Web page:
Cite This Document

Related Documents

  • Shark Outline Example

    ...Title | : | Shark | Order | : | Topical order | General Purpose | : | To inform | Specific Purpose | : | To inform our audience about why sharks attack human, type of sharks that usually attack human and precautious steps on how to avoid from being attacked by a shark. | Central Idea | : | Even though the likelihood of you being attack by a ...

    Read More
  • Sharks Hug with Their Mouths

    ...Sharks Hug with Their Mouths When you hear the word “shark” what comes to mind? Razor sharp teeth, soulless eyes, and crushing jaws create a horrifying image. Hollywood movies and over exaggerated media stories have created a sense of fear towards sharks and led people to believe that sharks could hunt humans or atta...

    Read More
  • Tiger Shark

    ...of The Sea The Tiger shark, also known as the “wastebasket of the sea”(National Geographic), is the fourth largest predatory shark in the ocean, measuring between twenty and twenty five feet long and can weigh more than 2000 pounds. They have dark, vertical stripes on their bodies which is the reason they are named tiger sharks. Accordin...

    Read More
  • Spiny Dogfish Shark

    ...The Spiny Dogfish Shark Lab Report. BY: Jeremy Cotto Purpose We did this lab to further our understanding of Spiny dogfish shark anatomy and make the class more entertaining. People dissect organisms to find reasons for how they are able to do certain things. For example, the shark can chew through a great variation of things, because it has ...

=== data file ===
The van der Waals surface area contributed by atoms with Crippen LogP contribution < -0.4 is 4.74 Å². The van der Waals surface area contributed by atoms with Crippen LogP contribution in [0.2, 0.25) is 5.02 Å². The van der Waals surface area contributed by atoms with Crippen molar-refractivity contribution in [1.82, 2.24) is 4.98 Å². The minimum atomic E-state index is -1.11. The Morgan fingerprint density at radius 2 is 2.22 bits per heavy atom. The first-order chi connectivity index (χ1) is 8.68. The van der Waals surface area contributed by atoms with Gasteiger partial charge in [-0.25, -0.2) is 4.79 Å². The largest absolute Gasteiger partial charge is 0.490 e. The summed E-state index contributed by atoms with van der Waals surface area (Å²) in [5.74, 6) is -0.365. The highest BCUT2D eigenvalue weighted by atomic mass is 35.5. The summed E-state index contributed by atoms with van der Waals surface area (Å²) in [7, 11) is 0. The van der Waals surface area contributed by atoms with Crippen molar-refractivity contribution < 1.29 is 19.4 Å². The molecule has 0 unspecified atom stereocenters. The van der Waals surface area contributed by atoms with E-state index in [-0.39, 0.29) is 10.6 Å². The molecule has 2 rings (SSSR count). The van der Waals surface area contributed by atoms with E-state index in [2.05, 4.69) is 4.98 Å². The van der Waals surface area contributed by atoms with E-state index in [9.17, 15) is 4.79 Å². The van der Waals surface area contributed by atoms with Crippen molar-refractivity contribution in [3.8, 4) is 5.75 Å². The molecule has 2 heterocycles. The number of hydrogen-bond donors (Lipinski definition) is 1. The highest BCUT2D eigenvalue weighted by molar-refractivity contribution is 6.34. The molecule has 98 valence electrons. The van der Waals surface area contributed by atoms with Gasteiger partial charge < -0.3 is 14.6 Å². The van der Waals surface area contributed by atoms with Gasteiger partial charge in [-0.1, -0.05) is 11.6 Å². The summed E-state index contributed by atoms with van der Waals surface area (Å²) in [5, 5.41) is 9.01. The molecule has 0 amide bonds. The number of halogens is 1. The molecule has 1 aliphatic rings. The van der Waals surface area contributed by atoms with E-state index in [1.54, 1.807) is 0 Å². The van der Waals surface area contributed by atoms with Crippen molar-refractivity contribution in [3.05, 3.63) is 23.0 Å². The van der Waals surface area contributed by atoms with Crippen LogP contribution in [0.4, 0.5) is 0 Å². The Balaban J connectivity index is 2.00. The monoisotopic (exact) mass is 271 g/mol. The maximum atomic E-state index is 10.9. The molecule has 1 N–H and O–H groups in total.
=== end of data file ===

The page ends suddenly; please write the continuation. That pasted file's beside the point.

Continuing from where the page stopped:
Read More
  • Tiger Sharks

    ...Tiger Sharks Rosalani and Romina Mr. Wiscott Modern Hawaiian History May 17, 2002 The tiger shark, Galeocerdo cuvier, is a large (up to 18ft) predator found in tropical and subtropical waters world wide. Tiger sharks are one of the three main shark species known to attack humans, and are responsible for most shark attacks in Hawaii....

    Read More
  • Shark Attacks, and in a few seconds, a great white shark veraciously attacks him. This is what comes to mind when most people think of sharks, but they are not really just man-eating monsters of the sea. Sharks are a fascinating group of fishes that strike fear into the minds of humans, but they are nothing to be afraid of. There are over 475 differen...

    Read More
  • Natural History of the Great White Shark

    ...the Great White Shark (GREAT) WHITE SHARK: Kingdom- Animalia, Phylum- Vertebrata, Class- Chondrichthyes, Order – Lamniformes, Family – Lamnidae, Genus – Carcharodon, Species – carcharias [Martins & Knickle 2010] The great white shark, Carcharodon carcharias, which is also known as the white shark and white pointer, has, been one ...

    Read More
  • Bull Sharks

    ...Kyle Cosentino Managing Coastal Ecosystems 8/31/10 The Freshwater Shark: Bull Sharks and Their Movement between Fresh and Saline Environments Carcharhinus Leucas or bull sharks are the only species of sharks that are able to travel long distances and spend extended periods of time in freshwater environments. Although many people disagree, I...

    Read More

Discover the Best Free Essays on StudyMode

Conquer writer's block once and for all.

High Quality Essays

Our library contains thousands of carefully selected free research papers and essays.

Popular Topics

No matter the topic you're researching, chances are we have it covered.